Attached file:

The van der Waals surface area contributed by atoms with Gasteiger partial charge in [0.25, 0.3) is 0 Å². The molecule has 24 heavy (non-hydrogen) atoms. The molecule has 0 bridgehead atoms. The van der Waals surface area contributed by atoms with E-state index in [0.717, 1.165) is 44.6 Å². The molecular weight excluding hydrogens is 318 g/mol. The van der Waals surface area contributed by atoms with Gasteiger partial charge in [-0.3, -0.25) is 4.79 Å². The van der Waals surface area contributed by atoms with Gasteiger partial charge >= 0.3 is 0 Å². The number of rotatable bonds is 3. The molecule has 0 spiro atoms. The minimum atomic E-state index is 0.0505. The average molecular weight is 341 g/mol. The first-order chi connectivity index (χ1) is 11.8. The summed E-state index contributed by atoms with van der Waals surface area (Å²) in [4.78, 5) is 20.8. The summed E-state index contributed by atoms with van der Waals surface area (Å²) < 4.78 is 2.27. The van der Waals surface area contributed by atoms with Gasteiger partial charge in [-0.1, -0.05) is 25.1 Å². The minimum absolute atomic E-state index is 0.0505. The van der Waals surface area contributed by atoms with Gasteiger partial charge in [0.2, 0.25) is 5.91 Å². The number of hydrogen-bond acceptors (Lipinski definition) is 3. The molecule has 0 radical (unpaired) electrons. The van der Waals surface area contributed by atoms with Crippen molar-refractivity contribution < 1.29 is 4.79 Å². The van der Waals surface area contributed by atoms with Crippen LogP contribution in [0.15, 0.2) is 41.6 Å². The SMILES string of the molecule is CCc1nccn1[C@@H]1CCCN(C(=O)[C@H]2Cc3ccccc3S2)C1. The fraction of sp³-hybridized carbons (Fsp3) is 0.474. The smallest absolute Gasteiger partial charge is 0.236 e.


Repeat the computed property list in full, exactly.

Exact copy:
The van der Waals surface area contributed by atoms with Gasteiger partial charge in [0.25, 0.3) is 0 Å². The molecule has 24 heavy (non-hydrogen) atoms. The molecule has 0 bridgehead atoms. The van der Waals surface area contributed by atoms with E-state index in [0.717, 1.165) is 44.6 Å². The molecular weight excluding hydrogens is 318 g/mol. The van der Waals surface area contributed by atoms with Gasteiger partial charge in [-0.3, -0.25) is 4.79 Å². The van der Waals surface area contributed by atoms with Gasteiger partial charge >= 0.3 is 0 Å². The number of rotatable bonds is 3. The molecule has 0 spiro atoms. The minimum atomic E-state index is 0.0505. The average molecular weight is 341 g/mol. The first-order chi connectivity index (χ1) is 11.8. The summed E-state index contributed by atoms with van der Waals surface area (Å²) in [4.78, 5) is 20.8. The summed E-state index contributed by atoms with van der Waals surface area (Å²) < 4.78 is 2.27. The van der Waals surface area contributed by atoms with Gasteiger partial charge in [-0.1, -0.05) is 25.1 Å². The minimum absolute atomic E-state index is 0.0505. The van der Waals surface area contributed by atoms with Gasteiger partial charge in [0.2, 0.25) is 5.91 Å². The number of hydrogen-bond acceptors (Lipinski definition) is 3. The molecule has 0 radical (unpaired) electrons. The van der Waals surface area contributed by atoms with Crippen molar-refractivity contribution < 1.29 is 4.79 Å². The van der Waals surface area contributed by atoms with Crippen LogP contribution in [0.15, 0.2) is 41.6 Å². The SMILES string of the molecule is CCc1nccn1[C@@H]1CCCN(C(=O)[C@H]2Cc3ccccc3S2)C1. The fraction of sp³-hybridized carbons (Fsp3) is 0.474. The smallest absolute Gasteiger partial charge is 0.236 e.